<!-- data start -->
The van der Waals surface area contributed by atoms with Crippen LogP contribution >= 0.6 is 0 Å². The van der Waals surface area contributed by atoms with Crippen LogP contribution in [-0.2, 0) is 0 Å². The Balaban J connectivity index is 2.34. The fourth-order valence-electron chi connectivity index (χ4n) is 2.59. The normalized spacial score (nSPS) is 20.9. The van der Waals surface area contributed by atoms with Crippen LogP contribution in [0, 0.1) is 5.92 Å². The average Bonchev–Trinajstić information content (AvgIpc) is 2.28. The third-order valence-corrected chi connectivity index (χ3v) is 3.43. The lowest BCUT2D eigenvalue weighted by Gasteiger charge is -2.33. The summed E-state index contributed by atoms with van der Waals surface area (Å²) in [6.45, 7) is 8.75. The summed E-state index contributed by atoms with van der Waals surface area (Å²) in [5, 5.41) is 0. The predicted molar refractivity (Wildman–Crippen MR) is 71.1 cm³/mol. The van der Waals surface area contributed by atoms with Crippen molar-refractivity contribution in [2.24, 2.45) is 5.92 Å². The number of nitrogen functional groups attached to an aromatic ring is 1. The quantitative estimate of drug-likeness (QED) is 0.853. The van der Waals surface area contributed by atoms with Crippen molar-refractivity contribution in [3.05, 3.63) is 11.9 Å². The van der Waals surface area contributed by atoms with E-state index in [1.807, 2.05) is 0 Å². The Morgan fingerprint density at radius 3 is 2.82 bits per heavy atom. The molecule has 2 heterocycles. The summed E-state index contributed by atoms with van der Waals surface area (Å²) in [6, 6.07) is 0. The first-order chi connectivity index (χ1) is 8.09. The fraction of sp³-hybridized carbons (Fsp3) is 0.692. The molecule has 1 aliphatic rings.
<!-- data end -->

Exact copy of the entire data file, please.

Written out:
The van der Waals surface area contributed by atoms with Crippen LogP contribution >= 0.6 is 0 Å². The van der Waals surface area contributed by atoms with Crippen LogP contribution in [-0.2, 0) is 0 Å². The Balaban J connectivity index is 2.34. The fourth-order valence-electron chi connectivity index (χ4n) is 2.59. The normalized spacial score (nSPS) is 20.9. The van der Waals surface area contributed by atoms with Crippen LogP contribution in [0, 0.1) is 5.92 Å². The average Bonchev–Trinajstić information content (AvgIpc) is 2.28. The third-order valence-corrected chi connectivity index (χ3v) is 3.43. The lowest BCUT2D eigenvalue weighted by Gasteiger charge is -2.33. The summed E-state index contributed by atoms with van der Waals surface area (Å²) in [6.45, 7) is 8.75. The summed E-state index contributed by atoms with van der Waals surface area (Å²) in [5, 5.41) is 0. The predicted molar refractivity (Wildman–Crippen MR) is 71.1 cm³/mol. The van der Waals surface area contributed by atoms with Crippen molar-refractivity contribution in [2.24, 2.45) is 5.92 Å². The number of nitrogen functional groups attached to an aromatic ring is 1. The quantitative estimate of drug-likeness (QED) is 0.853. The van der Waals surface area contributed by atoms with Crippen molar-refractivity contribution in [3.05, 3.63) is 11.9 Å². The van der Waals surface area contributed by atoms with E-state index in [1.807, 2.05) is 0 Å². The Morgan fingerprint density at radius 3 is 2.82 bits per heavy atom. The molecule has 2 heterocycles. The summed E-state index contributed by atoms with van der Waals surface area (Å²) in [6, 6.07) is 0. The first-order chi connectivity index (χ1) is 8.09. The fraction of sp³-hybridized carbons (Fsp3) is 0.692. The molecule has 1 aliphatic rings.